Exercise Is Good for Mental Health
But keep in mind that overdoing it does more harm than good.
STUDY REVIEWED: Chekroud, S.R., et al. 2018. Association between physical exercise and mental health in 1.2 million individuals in the USA between 2011 and 2015: A cross-sectional study. Lancet Psychiatry, 5 (9), 739–46.
Exercise has proven benefits for improving physical health. But what about mental health? For starters, active people are nearly 45% less likely to have depressive symptoms than inactive people (Booth, Roberts & Laye 2012). But a deeper look at the connections between exercise and mental health raises complicated questions:
- How do factors such as frequency, duration and intensity of exercise relate to mental health?
- Are all types of exercise equally effective and beneficial for mental health?
- At what point does exercise become harmful to mental health?
Recent research by Chekroud et al. (2018) sheds new light on these questions. The results provide critical insights for fitness pros who want to design programs to ease clients’ mental health burdens.
Methods: Survey and Mental Health Questions
Chekroud and colleagues examined data from more than 1.2 million U.S. adults who answered the Centers for Disease Control and Prevention’s Behavioral Risk Factor Surveillance System survey in 2011, 2013 and 2015. To identify people dealing with mental health issues (see “Three Essential Facets of Mental Health”), the survey included this question:
“Has a doctor, nurse, or other health professional EVER told you that you have a depressive disorder, including depression, major depression, dysthymia, or minor depression?”
Respondents who said yes were asked: “Now thinking about your mental health, which includes stress, depression and problems with emotions, for how many days during the past 30 days was your mental health not good?”
Methods: Physical Activity Data
To link mental health with exercise, the survey asked, “During the past month, other than your regular job, did you participate in any physical activities or exercises such as running, calisthenics, golf, gardening or walking for exercise?” A yes response prompted this follow-up: “What type of physical activity or exercise did you spend the most time doing during the past month?”
The researchers identified 75 types of exercise which they grouped into eight categories to help the participants specify their physical activities: walking, popular sports, cycling, aerobic or gym workouts, running or jogging, recreational, household, and winter or water sports. Survey respondents reported the number of times per week or month they did each type of exercise and the length of a typical session in minutes or hours.
Using a variety of complex statistical measures, the researchers broke new ground in clarifying several questions regarding exercise and mental health. The following question-and-answer format summarizes their findings.
1. HOW EFFECTIVE IS EXERCISE IN MANAGING MENTAL HEALTH PROBLEMS?
An analysis of 852,068 adults (out of 1.2 million surveyed) associated exercisers with 43.2% fewer self-reported mental health burdens per month than nonexercisers. The study observed this correlation across all ages, racial groups and household income levels.
2. ARE ALL TYPES OF EXERCISE ASSOCIATED WITH IMPROVED MENTAL HEALTH?
Yes. Doing any type of exercise is associated with fewer mental health burdens compared with not exercising. In the study, the strongest correlations were for popular sports (22.3% fewer), cycling (21.6% fewer), and aerobic and gym exercises (20.1% fewer). An exploratory analysis conducted after the main study found that mindful exercises such as yoga and tai chi were associated with a 22.9% reduction in mental health burdens.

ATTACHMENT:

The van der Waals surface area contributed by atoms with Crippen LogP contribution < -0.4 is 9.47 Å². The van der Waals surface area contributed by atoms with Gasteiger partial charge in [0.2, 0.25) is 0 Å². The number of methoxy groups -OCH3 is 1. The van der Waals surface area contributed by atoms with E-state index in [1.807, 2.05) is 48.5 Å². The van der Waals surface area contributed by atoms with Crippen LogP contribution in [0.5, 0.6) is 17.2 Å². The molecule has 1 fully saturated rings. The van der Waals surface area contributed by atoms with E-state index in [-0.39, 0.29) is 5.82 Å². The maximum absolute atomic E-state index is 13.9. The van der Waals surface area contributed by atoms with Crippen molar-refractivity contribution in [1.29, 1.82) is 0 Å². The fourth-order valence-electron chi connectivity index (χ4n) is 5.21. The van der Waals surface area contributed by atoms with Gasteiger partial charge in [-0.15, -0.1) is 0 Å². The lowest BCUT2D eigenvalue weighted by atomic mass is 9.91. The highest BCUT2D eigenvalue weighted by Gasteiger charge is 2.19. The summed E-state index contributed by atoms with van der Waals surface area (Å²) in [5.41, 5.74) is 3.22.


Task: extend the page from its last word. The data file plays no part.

3. IS THERE AN OPTIMAL EXERCISE SESSION DURATION FOR IMPROVING MENTAL HEALTH BURDENS?
Yes. Exercise sessions lasting between 30 and 60 minutes correlated with the fewest mental health burdens—45 minutes produced the best effect consistently across all exercise types. Sessions longer than 90 minutes proved less effective. Indeed, exercising for more than 3 hours per session was associated with greater mental health burdens than not exercising at all.
4. IS THERE AN OPTIMAL EXERCISE FREQUENCY FOR REDUCING MENTAL HEALTH BURDENS?
Yes. Survey respondents who exercised 3–5 times a week had fewer mental health burdens than those who exercised less than 3 times or more than 5. This pattern persisted across all exercise types for light, moderate and vigorous intensities.
5. IS ANY SPECIFIC EXERCISE INTENSITY ASSOCIATED WITH MORE FAVORABLE DECREASES IN MENTAL HEALTH BURDENS?
Yes. The study found that vigorous exercise was linked to better mental health outcomes than either light or moderate exercise.
Assessing the Role of Exercise in Mental Health
Chekroud et al. is the largest cross-sectional study to investigate the effects of exercise on mental health. While exercisers report fewer mental health problems than nonexercisers, always keep in mind what works—and what doesn’t:
- Exercise sessions of 30–60 minutes provide the best outcomes; 45 minutes is optimum. Harder intensities provide better mental health results.
- Exercising at least 3–5 times a week in a variety of modes is appropriate for producing mental health benefits.
- More exercise is not necessarily better. Among survey respondents, exercising more than 23 times per month or longer than 90 minutes per session was associated with worse mental health outcomes than not exercising at all.
- Popular sports—mostly team competitions—correlate with the fewest mental health burdens. The researchers said this finding aligns with previous studies showing that social activity reduces depression and promotes a hardiness in relation to stress. These results suggest favorable stress effects for people involved in group exercise, given that it’s a social activity. More research on this hypothesis is warranted.